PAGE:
What is a merged file, and how does this differ from identity theft?
“What is a merged file, and how does this differ from identity theft?”
A merged file, also know as a mixed file, is where your credit report gets mixed with someone else’s report.
Imagine that your report is in an envelope and someone else’s report is in another envelope.
Both envelopes get mixed up because they both fell on the ground and then someone scoops them up and mixes up the papers inside.
This isn’t identity theft, it’s simply something wrong with the credit reporting agency, such as Equifax, Experian, or TransUnion.
They don’t have physical folders anymore, but they tag data to your personal identification information (name, date of birth, Social Security, etc.).
Then, when they pull your credit information to create a “report”, they pull the individual pieces of data that match your personal identifiers (name, date of birth, etc).
However, this isn’t always 100% accurate.
Sometimes they either put your birthdate in wrong or they type in your social security wrong, etc. so when the credit bureaus do a “search” to create your report, it pulls someone else’s data into it also. This is where you get a mixed/merged file.
How is this different from identity theft?
Identity theft is where someone says, “I want your identity to buy a home loan, car loan, get a new bank account, etc.”
This isn’t a mixed/merged file, this is a thief stealing your identity.
How do you fix this?
1.) Pull your credit reports.
You may already have your reports from a car dealership or a mortgage broker.
If you’d like, you can go to AnnualCreditReport.com and get them for free.
2.) Look at your credit reports.
Check and see what isn’t yours on that report. Once you find accounts (“tradelines” is the fancy name) that are not yours, make a list of them.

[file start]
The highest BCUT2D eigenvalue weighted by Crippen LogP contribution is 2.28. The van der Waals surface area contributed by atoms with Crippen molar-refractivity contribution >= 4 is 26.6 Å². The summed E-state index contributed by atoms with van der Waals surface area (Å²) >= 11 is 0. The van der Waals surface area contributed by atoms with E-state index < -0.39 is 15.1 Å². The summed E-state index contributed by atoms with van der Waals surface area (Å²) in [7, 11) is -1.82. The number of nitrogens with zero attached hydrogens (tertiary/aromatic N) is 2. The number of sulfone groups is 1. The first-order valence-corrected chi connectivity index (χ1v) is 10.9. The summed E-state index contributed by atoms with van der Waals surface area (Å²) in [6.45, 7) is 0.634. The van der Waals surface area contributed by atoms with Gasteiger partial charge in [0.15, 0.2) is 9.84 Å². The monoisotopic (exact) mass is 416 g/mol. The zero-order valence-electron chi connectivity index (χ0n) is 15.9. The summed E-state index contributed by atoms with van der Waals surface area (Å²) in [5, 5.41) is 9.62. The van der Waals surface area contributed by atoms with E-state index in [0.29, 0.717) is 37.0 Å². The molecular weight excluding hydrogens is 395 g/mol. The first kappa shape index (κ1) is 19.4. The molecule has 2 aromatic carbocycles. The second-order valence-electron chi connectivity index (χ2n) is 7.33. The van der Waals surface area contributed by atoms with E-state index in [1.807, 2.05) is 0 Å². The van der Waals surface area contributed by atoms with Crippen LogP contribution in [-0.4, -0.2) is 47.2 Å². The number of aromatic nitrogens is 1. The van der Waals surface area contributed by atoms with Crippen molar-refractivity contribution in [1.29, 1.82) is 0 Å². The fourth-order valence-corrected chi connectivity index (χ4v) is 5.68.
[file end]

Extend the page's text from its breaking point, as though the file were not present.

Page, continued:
3.)You may also want to call the furnisher, the person who’s combining the information, and see if they have a file on you.
If they don’t, then it may just be a merged file.
If they do have an account on you and they’re saying that you have a house loan in California (which you actually don’t), then that’s a strong hint that you’re dealing with identity theft.
4.) Another way to fix this is to send a dispute letter.
Especially if you’re not sure whether you’re dealing with a merged file or identity theft, you can send a dispute letter with a fraud affidavit and a police report.
You can get the fraud affidavit from the FTC.
Fill out the affidavit, and get a police report to send with your letter.
In that letter you can explain that you’re not sure what happened, but you want the company to fix it.
Make sure you send this all the credit reporting agenices and furnishers, everyone who is reporting on you.
Once you notify them, they have to decide what to do.
If the credit reporting agencies are not reporting the account on you, then it’s most likely a merged file and they can stop mixing the files together.
If they are reporting on you and you notify them that it’s identity theft, then they have to make a decision.
Are they going to fix it, or keep it on your report and claim it’s no big deal?
If they fix it, that’s great.
If they don’t, then you can sue them for money damages.
Amazingly, if you sue them, they’ll fix it. 🙂 And pay money damages.
At that point, they realize they got caught, and now they have to correct their mistake.
If they take it to trial because they won’t fix it, that’s fine. It’s no problem to try your case — I had a judge once tell me that’s why we have judges with the black robes in courthouses — to try cases.
Feel free to contact us.
If you live in the state of Alabama and have any questions about what we’ve covered in this article, feel free to get in touch with us.
You can reach us by phone at 1-205-879-2447 and asking for Randi, or you can fill out a contact form and we will be happy get in touch with you.
I look forward to talking with you!